# Inverted quasiprismatodishexadecachoron

Inverted quasiprismatodishexadecachoron | |
---|---|

Rank | 4 |

Type | Uniform |

Notation | |

Bowers style acronym | Iquipadah |

Elements | |

Cells | 16 tetrahedra, 32 triangular prisms, 16 cubes, 8 octagonal prisms |

Faces | 64 triangles, 32+32+64 squares, 8 octagons |

Edges | 32+32+64+64 |

Vertices | 64 |

Vertex figure | Blend of triangular antipodium and digonal disphenoid |

Measures (edge length 1) | |

Circumradius | |

Hypervolume | |

Dichoral angles | Tet–3–trip: 150° |

Cube–4–trip: | |

Cube–4–op: 90° | |

Op–8–op: 90° | |

Trip–4–op: | |

Central density | 1 |

Number of external pieces | 80 |

Level of complexity | 30 |

Related polytopes | |

Army | Sidpith |

Regiment | Sidpith |

Conjugate | Great quasiprismatodishexadecachoron |

Convex core | Tesseract |

Abstract & topological properties | |

Flag count | 3072 |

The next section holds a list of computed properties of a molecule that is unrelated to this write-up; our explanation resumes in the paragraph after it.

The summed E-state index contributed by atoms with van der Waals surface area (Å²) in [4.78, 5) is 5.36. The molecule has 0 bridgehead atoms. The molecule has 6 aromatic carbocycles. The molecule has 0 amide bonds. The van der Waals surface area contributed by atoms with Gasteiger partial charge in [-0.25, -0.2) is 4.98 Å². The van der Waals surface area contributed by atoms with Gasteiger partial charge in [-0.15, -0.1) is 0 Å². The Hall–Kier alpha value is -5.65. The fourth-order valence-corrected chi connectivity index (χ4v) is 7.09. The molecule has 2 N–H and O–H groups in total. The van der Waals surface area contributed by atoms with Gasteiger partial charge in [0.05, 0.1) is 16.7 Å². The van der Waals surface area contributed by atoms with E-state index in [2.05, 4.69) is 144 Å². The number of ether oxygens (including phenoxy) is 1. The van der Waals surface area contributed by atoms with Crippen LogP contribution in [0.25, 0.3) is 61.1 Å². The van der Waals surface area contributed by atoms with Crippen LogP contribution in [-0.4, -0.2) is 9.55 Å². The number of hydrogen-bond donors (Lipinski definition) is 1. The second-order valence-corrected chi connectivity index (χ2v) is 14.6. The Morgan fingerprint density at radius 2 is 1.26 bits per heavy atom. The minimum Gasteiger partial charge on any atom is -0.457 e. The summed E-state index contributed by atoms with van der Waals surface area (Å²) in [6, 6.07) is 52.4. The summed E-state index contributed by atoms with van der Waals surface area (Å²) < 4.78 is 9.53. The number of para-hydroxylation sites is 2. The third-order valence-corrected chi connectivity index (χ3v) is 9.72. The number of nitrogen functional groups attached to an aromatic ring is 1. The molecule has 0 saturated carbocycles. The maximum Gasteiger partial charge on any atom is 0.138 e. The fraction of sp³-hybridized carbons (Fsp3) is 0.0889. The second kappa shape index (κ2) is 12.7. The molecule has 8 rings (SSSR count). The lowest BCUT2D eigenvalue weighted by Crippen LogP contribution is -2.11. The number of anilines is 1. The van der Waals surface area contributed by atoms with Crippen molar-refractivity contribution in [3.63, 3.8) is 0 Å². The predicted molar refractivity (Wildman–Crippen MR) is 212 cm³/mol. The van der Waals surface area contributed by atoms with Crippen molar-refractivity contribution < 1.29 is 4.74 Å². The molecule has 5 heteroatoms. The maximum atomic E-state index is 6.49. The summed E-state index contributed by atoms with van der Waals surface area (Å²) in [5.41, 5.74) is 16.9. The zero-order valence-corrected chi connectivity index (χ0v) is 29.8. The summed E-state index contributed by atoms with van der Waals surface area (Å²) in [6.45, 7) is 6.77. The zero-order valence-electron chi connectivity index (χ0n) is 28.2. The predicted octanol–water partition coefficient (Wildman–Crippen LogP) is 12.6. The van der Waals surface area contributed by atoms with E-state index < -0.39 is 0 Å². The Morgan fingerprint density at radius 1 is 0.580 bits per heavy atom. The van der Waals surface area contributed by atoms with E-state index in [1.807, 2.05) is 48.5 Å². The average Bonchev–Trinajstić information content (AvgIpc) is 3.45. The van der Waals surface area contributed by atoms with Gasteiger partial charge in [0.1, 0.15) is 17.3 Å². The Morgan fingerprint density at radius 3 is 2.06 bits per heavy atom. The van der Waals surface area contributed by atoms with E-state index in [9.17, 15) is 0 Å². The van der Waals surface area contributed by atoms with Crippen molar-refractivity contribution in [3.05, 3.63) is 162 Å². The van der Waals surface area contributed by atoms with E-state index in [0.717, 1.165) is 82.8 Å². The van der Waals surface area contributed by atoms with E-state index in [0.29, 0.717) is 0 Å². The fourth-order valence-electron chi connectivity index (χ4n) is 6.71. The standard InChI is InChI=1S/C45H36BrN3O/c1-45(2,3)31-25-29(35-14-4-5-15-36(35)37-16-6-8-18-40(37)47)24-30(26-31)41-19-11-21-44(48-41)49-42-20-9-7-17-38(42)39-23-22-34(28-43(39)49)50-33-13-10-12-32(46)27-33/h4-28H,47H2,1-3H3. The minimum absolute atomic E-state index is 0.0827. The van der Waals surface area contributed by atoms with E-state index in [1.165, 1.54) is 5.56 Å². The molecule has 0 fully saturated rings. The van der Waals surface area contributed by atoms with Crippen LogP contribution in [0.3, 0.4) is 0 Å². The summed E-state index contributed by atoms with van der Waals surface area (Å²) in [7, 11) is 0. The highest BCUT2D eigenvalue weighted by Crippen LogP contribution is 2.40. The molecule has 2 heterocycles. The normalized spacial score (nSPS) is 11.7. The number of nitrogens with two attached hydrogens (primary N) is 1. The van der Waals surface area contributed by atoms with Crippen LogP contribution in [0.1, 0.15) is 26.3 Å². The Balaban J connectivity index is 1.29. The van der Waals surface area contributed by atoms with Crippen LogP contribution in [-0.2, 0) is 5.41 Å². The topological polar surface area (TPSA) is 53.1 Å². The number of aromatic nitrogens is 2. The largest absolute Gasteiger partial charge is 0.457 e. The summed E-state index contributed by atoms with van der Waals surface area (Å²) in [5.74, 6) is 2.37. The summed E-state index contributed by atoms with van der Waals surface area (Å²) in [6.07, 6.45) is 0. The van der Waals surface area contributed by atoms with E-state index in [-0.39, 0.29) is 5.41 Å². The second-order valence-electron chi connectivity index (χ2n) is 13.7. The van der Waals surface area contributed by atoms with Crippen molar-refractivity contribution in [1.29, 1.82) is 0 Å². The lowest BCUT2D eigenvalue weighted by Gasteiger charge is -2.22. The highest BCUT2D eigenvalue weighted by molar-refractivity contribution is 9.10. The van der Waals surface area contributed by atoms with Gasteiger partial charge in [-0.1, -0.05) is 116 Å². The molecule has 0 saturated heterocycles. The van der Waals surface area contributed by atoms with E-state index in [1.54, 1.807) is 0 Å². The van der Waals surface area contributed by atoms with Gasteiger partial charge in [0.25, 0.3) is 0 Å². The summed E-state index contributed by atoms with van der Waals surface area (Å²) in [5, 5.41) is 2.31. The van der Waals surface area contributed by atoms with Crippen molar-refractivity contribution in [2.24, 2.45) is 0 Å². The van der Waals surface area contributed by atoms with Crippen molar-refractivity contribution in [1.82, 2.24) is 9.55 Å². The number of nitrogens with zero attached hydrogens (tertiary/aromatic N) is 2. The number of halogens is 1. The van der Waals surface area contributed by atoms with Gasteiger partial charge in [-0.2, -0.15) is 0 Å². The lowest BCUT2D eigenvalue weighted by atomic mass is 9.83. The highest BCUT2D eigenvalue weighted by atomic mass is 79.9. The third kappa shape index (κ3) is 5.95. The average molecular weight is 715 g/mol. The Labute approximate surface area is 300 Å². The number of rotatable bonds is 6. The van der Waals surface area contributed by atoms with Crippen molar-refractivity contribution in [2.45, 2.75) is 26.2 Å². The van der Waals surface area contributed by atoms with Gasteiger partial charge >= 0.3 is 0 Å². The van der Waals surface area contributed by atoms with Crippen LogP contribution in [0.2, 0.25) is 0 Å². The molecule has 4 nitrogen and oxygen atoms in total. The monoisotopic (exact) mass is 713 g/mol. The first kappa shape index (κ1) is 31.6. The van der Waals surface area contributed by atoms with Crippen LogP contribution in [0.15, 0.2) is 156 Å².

Euler characteristic | –8 |

Orientable | Yes |

Properties | |

Symmetry | B_{2}≀S_{2}, order 128 |

Convex | No |

Nature | Wild |

The **inverted quasiprismatodishexadecachoron**, or **iquipadah**, is a nonconvex uniform polychoron that consists of 16 regular tetrahedra, 32 triangular prisms, 16 cubes, and 8 octagonal prisms. 1 tetrahedron, 3 triangular prisms, 2 cubes, and 2 octagonal prisms meet at each vertex.

It can be created by blending a small disprismatotesseractihexadecachoron with an octagonal diorthoprism, an inscribed compound of 2 square-octagonal duoprisms. In the process 16 cubical cells blend out.

Its vertex figure is concave, a property shared by sanbathi.

Jonathan Bowers wrote that the acronym *iquipadah* occurred to him in church before actually discovering the figure.^{[1]}

## Cross-sections[edit | edit source]

## Vertex coordinates[edit | edit source]

Its vertices are the same as those of its regiment colonel, the small disprismatotesseractihexadecachoron.

## External links[edit | edit source]

- Bowers, Jonathan. "Category 20: Miscellaneous" (#983).

- Klitzing, Richard. "iquipadah".

## References[edit | edit source]

- ↑ Bowers, Jonathan. Uniform Polychora.